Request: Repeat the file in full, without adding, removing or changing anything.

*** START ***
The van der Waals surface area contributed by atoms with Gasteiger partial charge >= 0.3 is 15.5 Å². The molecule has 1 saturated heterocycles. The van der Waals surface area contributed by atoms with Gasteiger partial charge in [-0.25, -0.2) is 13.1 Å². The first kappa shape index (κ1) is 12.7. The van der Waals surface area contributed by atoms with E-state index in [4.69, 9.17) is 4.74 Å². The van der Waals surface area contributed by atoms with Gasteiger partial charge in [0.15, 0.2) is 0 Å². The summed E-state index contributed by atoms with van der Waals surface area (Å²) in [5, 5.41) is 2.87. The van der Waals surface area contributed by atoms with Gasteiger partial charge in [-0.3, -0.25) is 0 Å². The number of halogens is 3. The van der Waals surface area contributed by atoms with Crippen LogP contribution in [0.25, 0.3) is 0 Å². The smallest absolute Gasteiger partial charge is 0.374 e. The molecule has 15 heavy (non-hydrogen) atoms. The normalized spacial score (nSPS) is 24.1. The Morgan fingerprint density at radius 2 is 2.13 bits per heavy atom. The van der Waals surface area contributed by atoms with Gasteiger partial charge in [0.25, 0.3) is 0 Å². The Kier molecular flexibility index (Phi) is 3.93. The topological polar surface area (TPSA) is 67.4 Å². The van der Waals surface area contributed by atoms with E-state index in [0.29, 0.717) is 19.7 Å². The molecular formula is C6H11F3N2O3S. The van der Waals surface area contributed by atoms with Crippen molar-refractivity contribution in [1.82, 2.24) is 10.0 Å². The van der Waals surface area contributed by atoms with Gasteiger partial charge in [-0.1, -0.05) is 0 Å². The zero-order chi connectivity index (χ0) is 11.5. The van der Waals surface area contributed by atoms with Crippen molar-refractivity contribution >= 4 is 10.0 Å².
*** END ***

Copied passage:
The van der Waals surface area contributed by atoms with Gasteiger partial charge >= 0.3 is 15.5 Å². The molecule has 1 saturated heterocycles. The van der Waals surface area contributed by atoms with Gasteiger partial charge in [-0.25, -0.2) is 13.1 Å². The first kappa shape index (κ1) is 12.7. The van der Waals surface area contributed by atoms with E-state index in [4.69, 9.17) is 4.74 Å². The van der Waals surface area contributed by atoms with Gasteiger partial charge in [0.15, 0.2) is 0 Å². The summed E-state index contributed by atoms with van der Waals surface area (Å²) in [5, 5.41) is 2.87. The van der Waals surface area contributed by atoms with Gasteiger partial charge in [-0.3, -0.25) is 0 Å². The number of halogens is 3. The van der Waals surface area contributed by atoms with Crippen LogP contribution in [0.25, 0.3) is 0 Å². The smallest absolute Gasteiger partial charge is 0.374 e. The molecule has 15 heavy (non-hydrogen) atoms. The normalized spacial score (nSPS) is 24.1. The Morgan fingerprint density at radius 2 is 2.13 bits per heavy atom. The van der Waals surface area contributed by atoms with Gasteiger partial charge in [0.25, 0.3) is 0 Å². The Kier molecular flexibility index (Phi) is 3.93. The topological polar surface area (TPSA) is 67.4 Å². The van der Waals surface area contributed by atoms with E-state index in [0.29, 0.717) is 19.7 Å². The molecular formula is C6H11F3N2O3S. The van der Waals surface area contributed by atoms with Crippen molar-refractivity contribution in [1.82, 2.24) is 10.0 Å². The van der Waals surface area contributed by atoms with Gasteiger partial charge in [-0.1, -0.05) is 0 Å². The zero-order chi connectivity index (χ0) is 11.5. The van der Waals surface area contributed by atoms with Crippen molar-refractivity contribution >= 4 is 10.0 Å².